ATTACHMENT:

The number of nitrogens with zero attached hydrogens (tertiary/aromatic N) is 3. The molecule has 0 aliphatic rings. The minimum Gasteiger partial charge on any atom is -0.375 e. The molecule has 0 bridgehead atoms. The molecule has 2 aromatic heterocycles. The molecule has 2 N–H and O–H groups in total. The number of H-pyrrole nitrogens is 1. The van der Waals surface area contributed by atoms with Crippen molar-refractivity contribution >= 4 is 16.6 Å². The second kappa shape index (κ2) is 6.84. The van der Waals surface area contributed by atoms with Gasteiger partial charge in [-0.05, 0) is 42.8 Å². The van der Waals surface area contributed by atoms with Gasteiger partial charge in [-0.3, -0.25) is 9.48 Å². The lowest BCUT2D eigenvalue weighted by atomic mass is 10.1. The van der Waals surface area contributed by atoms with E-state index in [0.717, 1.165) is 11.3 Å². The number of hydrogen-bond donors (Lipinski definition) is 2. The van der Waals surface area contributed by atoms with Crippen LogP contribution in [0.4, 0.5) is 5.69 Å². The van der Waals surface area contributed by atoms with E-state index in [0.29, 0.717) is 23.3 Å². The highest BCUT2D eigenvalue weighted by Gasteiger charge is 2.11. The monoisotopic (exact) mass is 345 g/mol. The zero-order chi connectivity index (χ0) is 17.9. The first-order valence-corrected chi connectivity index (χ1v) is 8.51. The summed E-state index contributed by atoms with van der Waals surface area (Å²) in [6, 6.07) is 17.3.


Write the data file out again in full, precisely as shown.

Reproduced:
The number of nitrogens with zero attached hydrogens (tertiary/aromatic N) is 3. The molecule has 0 aliphatic rings. The minimum Gasteiger partial charge on any atom is -0.375 e. The molecule has 0 bridgehead atoms. The molecule has 2 aromatic heterocycles. The molecule has 2 N–H and O–H groups in total. The number of H-pyrrole nitrogens is 1. The van der Waals surface area contributed by atoms with Crippen molar-refractivity contribution >= 4 is 16.6 Å². The second kappa shape index (κ2) is 6.84. The van der Waals surface area contributed by atoms with Gasteiger partial charge in [-0.05, 0) is 42.8 Å². The van der Waals surface area contributed by atoms with Gasteiger partial charge in [-0.3, -0.25) is 9.48 Å². The lowest BCUT2D eigenvalue weighted by atomic mass is 10.1. The van der Waals surface area contributed by atoms with E-state index in [0.717, 1.165) is 11.3 Å². The number of hydrogen-bond donors (Lipinski definition) is 2. The van der Waals surface area contributed by atoms with Crippen LogP contribution in [0.4, 0.5) is 5.69 Å². The van der Waals surface area contributed by atoms with E-state index in [0.29, 0.717) is 23.3 Å². The highest BCUT2D eigenvalue weighted by Gasteiger charge is 2.11. The monoisotopic (exact) mass is 345 g/mol. The zero-order chi connectivity index (χ0) is 17.9. The first-order valence-corrected chi connectivity index (χ1v) is 8.51. The summed E-state index contributed by atoms with van der Waals surface area (Å²) in [6, 6.07) is 17.3.